The second edition of The Bull of Minos (1971) included a new appendix on the decipherment of the Mycenaean script (Linear B), achieved while the book was in the press. Here again, Cottrell was in close touch, both with the decipherer, the young English architect Michael Ventris, and with the professional philologist John Chadwick, who was Ventris’s collaborator.

But why does the book merit another new edition now? The answer is clearly and convincingly expressed in the fresh introduction contributed by Peter Levi. Cottrell’s book is a minor classic, and still perhaps the best book of its kind. It was not his first venture in archaeological writing, nor his last; but it is probably his best. It was, and is, alive with the freshness and enthusiasm of one to whom the information he purveys is still new, exciting, fascinating. We share with him, as well as with Schliemann and his young Greek wife, the thrill of unearthing “Priam’s treasure” at Troy and the astounding riches of the shaft graves at Mycenae.

What he tells of Mycenae and Knossos and their discoverers is framed in the account of his own first travels to those places, undertaken for the writing of the book. He does not merely describe the architectural wonders of the Lion Gate and the beehive tombs of Mycenae and the palace at Knossos; he shares his own first view of them. With him the reader peers through the window of the diesel car to see the improbable, village-railroad-station sign, “Mykenai”; with him one is waited on at the village inn (which had accommodated Schliemann) by a modern Agamemnon and Orestes; with him one reluctantly lays aside Homer or The Palace of Minos to go to sleep in the basement bedroom in the Villa Ariadne at Knossos, where Evans had confidently sat out the seismic tremors and rumblings that helped him to understand the condition of the Minoan ruins. It is a book about a distant past, seen through the recent past, seen in the present.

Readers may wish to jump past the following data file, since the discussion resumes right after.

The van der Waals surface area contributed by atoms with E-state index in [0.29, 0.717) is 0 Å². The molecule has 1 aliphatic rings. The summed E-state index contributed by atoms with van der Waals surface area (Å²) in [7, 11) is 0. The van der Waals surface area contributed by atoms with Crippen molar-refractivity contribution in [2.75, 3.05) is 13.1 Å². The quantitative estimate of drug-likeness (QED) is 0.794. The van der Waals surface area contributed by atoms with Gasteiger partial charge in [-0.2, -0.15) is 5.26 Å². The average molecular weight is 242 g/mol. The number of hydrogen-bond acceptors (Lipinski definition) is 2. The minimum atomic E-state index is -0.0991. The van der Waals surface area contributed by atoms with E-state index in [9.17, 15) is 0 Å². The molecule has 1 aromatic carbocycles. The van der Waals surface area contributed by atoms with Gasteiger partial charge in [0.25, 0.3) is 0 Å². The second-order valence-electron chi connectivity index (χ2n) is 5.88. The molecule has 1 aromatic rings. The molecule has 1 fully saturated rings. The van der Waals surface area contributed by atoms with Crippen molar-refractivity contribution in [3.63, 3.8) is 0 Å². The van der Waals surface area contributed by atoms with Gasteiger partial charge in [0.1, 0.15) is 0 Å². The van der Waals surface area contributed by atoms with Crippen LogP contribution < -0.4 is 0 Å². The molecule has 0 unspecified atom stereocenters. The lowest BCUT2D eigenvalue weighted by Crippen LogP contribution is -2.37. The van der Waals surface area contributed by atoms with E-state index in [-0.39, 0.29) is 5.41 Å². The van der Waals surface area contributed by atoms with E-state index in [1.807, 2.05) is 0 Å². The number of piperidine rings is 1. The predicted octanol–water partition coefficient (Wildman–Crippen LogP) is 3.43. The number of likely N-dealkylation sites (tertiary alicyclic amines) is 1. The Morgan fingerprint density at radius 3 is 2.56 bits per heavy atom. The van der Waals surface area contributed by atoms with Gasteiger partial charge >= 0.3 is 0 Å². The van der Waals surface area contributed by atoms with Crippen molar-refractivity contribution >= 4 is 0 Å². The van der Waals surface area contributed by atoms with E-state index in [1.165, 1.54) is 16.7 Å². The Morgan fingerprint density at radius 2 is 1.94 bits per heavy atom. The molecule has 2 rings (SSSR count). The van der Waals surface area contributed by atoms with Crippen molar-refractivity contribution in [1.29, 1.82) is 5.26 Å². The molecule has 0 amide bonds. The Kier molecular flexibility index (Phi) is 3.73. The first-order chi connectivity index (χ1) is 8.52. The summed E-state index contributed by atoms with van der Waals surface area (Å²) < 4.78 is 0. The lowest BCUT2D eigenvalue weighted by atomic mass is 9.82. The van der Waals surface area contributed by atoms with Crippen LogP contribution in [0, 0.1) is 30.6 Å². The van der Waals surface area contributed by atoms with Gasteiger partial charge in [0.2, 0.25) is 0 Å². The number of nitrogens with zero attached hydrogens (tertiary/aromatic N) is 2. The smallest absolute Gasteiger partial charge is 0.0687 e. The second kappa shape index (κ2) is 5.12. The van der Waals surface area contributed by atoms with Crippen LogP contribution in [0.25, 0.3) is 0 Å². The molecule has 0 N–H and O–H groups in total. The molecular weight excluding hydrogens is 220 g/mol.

Not only is it a good book in itself, it was written, as Peter Levi states, at the right time. By the 1950s, the controversies that surrounded the discoveries of both Schliemann and Evans (and sometimes their successors) had settled; and it was just before the fresh phase of startling new discoveries—especially the decipherment of Linear B and the excavations on Santorini. Moreover, it was a turning point in Greece itself. The disturbances of the Second World War, and the Greek civil war which followed it, were recently over, and the tide of tourism had not yet inundated the country. Cottrell saw a Greece not drastically changed from that which Evans and Schliemann had known.